A host of changes from GST law to ATM withdrawal charges will come into effect from January 1, 2022.

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The Goods and Services Tax (GST) will witness some key changes heading into the new year 2022. The government had earlier notified the revisions which will come into effect from January 1, 2022. Some of these changes include a higher GST rate for apparel, textiles and footwear and online restaurant aggregators such as Swiggy and Zomato will also be liable to pay GST on the services provided through them. Here are the key changes in GST that’ll come into effect from January 1: Prices of garments, textiles and shoes to be hiked From January 1, the prices of footwear and textile except cotton products will get higher as they will attract 12 per cent GST going forward. Earlier they used to attract 5 per cent GST. All footwear, irrespective of prices, will attract GST at 12 per cent while all textile products, except cotton, including readymade garments will have 12 per cent GST.

Online transport aggregators to come under GST ambit .While the passenger transport services provided by auto-rickshaw or taxi drivers through offline/manual mode would continue to be exempt, such services when provided through any online transport aggregator such as Ola and Uber would become taxable effective January 1, 2022, at a 5 per cent rate. Food delivery platforms to come under GST

The procedural changes that would come into effect include online food delivery platforms such as Swiggy and Zomato, that will be made liable to collect and deposit GST on restaurant services supplied through them with effect from January 1. They would also be required to issue invoices in respect of such services.

There would be no extra tax burden on the end consumer as so far the restaurants were collecting and depositing GST to the government. Only, the compliance of deposit and invoice raising has now been shifted to food delivery platforms.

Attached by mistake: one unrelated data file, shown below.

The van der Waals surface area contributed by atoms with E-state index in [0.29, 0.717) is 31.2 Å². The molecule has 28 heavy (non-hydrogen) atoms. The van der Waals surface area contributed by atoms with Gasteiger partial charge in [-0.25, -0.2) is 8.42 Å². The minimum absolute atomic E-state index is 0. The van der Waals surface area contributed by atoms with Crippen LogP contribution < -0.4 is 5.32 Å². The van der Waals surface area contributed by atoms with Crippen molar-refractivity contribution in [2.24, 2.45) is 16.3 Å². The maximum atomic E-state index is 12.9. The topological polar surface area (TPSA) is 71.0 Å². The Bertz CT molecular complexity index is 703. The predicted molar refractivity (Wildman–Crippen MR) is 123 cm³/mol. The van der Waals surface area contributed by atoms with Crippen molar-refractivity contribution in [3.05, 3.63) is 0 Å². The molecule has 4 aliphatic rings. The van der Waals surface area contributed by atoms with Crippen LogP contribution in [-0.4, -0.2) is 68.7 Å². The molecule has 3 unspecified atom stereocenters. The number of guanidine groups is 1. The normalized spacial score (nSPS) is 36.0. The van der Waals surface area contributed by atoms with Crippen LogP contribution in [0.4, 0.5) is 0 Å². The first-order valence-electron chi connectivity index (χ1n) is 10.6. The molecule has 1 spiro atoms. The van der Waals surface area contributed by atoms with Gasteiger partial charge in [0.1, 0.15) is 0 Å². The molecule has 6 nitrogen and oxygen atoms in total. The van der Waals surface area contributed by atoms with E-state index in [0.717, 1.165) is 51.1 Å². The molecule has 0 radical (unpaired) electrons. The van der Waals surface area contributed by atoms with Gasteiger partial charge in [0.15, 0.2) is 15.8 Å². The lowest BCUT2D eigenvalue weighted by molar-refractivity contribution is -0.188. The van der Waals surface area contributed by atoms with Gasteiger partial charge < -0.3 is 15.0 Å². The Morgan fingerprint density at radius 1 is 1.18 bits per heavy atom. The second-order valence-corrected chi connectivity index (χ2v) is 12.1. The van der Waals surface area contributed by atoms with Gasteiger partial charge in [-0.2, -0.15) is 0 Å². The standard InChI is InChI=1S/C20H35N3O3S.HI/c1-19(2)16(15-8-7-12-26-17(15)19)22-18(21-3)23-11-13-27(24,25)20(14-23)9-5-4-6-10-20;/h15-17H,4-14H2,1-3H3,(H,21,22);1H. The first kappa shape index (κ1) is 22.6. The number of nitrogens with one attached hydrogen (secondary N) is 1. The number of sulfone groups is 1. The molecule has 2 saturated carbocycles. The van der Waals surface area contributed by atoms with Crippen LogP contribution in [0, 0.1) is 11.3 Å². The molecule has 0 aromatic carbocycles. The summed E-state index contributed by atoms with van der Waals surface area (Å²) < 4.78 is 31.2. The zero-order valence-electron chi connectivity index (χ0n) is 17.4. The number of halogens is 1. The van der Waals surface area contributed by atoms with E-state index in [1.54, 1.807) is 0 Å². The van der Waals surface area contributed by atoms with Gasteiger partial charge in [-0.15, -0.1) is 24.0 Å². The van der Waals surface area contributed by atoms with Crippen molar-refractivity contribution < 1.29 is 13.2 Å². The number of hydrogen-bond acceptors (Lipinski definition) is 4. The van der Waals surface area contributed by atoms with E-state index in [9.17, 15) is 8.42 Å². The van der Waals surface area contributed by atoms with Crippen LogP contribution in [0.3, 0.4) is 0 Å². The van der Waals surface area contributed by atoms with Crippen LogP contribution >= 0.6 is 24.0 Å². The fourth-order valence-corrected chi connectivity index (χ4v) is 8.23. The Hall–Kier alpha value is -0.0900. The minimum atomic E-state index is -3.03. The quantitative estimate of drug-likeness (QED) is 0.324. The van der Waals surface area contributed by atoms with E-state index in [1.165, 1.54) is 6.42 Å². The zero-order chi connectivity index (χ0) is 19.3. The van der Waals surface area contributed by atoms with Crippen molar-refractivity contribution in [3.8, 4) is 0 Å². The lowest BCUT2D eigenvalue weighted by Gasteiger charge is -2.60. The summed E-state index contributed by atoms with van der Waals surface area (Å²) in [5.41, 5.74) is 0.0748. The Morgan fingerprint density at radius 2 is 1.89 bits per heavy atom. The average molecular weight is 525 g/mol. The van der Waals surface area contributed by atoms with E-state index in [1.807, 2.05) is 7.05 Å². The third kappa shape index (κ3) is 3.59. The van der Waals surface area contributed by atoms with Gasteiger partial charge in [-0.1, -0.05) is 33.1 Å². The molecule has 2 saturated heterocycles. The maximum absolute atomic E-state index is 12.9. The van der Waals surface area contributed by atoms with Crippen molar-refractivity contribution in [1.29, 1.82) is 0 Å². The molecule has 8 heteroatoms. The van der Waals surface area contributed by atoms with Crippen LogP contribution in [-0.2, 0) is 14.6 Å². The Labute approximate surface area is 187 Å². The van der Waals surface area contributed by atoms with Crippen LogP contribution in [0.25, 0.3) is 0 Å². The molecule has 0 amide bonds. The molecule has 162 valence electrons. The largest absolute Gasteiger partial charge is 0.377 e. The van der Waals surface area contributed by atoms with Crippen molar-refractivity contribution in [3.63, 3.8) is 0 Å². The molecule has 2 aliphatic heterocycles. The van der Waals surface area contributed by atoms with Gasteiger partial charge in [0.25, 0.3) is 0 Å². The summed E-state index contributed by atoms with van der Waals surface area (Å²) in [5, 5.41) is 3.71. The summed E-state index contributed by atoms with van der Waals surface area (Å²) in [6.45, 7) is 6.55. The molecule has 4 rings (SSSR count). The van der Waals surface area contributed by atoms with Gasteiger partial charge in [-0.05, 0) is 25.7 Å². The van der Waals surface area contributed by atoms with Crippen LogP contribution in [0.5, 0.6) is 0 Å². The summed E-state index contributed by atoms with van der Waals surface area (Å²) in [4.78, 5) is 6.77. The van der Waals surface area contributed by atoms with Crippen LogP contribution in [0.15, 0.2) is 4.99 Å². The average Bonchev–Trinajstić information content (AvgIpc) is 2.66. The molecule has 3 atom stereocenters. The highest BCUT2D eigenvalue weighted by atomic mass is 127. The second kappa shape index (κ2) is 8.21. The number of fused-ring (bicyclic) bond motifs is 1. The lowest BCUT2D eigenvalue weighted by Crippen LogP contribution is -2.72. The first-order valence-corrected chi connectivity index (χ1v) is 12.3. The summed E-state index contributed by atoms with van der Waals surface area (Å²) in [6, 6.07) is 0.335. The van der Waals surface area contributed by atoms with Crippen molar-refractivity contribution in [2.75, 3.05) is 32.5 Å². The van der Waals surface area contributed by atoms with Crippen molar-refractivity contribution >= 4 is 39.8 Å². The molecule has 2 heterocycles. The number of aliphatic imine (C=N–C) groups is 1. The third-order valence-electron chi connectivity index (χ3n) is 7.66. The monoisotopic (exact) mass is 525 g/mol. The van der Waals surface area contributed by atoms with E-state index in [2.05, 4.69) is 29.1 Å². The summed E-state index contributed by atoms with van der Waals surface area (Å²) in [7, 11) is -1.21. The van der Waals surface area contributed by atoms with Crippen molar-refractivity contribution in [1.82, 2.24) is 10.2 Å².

The move comes after government estimates showed that tax loss to the exchequer due to alleged under reporting by food delivery aggregators is Rs 2,000 over the past two years. Making these platforms liable for GST deposits would curb tax evasion.

Mandatory Aadhar authentication

The other anti-evasion measures which would come into effect from January 1 includes mandatory Aadhaar authentication for claiming GST refund, blocking of the facility of GSTR-1 filing in cases where the business has not paid taxes and filed GSTR-3B in the immediate previous month. Currently, the law restricts the filing of return for outward supplies or GSTR-1 in case a business fails to file GSTR-3B of the preceding two months.

While businesses file GSTR-1 of a particular month by the 11th day of the subsequent month, GSTR-3B, through which businesses pay taxes, is filed in a staggered manner between the 20th-24th day of the succeeding month.

GST officers can visit premises without issuing prior show-cause notice

The GST law has also been amended to allow GST officers to visit premises to recover tax dues without any prior show-cause notice, in cases where taxes paid in GSTR-3B is lower based on suppressed sales volume, as compared to supply details given in GSTR-1. The move would help curb the menace of fake billing whereby sellers would show higher sales in GSTR-1 to enable purchasers to claim input tax credit (ITC), but report suppressed sales in GSTR-3B to lower GST liability.

Apart from changes in GST rules, the banks will start levying higher charges for ATM withdrawals beyond their free transactions from January 1, 2022.

New ATM withdrawal charges

From January 1, ATM withdrawal beyond the free transaction limit is going to be levied at Rs 21 per transaction, instead of Rs 20. This will be levied only if customers exceed the monthly limit of free transactions.

Customers are eligible for five free ATM transactions (cash and non-cash transactions) every month from their own bank’s ATMs. Separately, they are allowed to do three free transactions from other bank ATMs in metro centres and five in non-metro ATMs.